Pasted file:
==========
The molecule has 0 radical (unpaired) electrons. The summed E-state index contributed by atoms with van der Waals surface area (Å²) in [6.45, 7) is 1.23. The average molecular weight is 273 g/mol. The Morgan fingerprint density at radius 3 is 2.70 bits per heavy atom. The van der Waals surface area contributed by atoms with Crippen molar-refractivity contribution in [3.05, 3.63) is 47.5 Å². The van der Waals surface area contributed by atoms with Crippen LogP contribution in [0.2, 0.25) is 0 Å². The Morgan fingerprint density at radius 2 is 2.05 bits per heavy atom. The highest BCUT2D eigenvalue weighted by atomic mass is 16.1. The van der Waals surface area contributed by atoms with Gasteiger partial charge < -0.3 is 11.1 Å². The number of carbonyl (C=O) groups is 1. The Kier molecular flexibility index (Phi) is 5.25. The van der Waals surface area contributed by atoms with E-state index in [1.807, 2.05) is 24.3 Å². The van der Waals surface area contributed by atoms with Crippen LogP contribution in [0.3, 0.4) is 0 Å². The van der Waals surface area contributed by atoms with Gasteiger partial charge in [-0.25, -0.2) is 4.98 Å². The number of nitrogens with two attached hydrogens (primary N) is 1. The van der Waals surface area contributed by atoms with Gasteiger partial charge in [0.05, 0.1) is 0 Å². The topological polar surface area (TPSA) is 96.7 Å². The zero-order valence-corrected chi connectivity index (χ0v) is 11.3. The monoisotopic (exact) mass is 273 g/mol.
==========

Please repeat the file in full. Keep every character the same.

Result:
The molecule has 0 radical (unpaired) electrons. The summed E-state index contributed by atoms with van der Waals surface area (Å²) in [6.45, 7) is 1.23. The average molecular weight is 273 g/mol. The Morgan fingerprint density at radius 3 is 2.70 bits per heavy atom. The van der Waals surface area contributed by atoms with Crippen molar-refractivity contribution in [3.05, 3.63) is 47.5 Å². The van der Waals surface area contributed by atoms with Crippen LogP contribution in [0.2, 0.25) is 0 Å². The Morgan fingerprint density at radius 2 is 2.05 bits per heavy atom. The highest BCUT2D eigenvalue weighted by atomic mass is 16.1. The van der Waals surface area contributed by atoms with Gasteiger partial charge < -0.3 is 11.1 Å². The number of carbonyl (C=O) groups is 1. The Kier molecular flexibility index (Phi) is 5.25. The van der Waals surface area contributed by atoms with E-state index in [1.807, 2.05) is 24.3 Å². The van der Waals surface area contributed by atoms with Crippen LogP contribution in [0.3, 0.4) is 0 Å². The van der Waals surface area contributed by atoms with Gasteiger partial charge in [-0.25, -0.2) is 4.98 Å². The number of nitrogens with two attached hydrogens (primary N) is 1. The van der Waals surface area contributed by atoms with Gasteiger partial charge in [0.05, 0.1) is 0 Å². The topological polar surface area (TPSA) is 96.7 Å². The zero-order valence-corrected chi connectivity index (χ0v) is 11.3. The monoisotopic (exact) mass is 273 g/mol.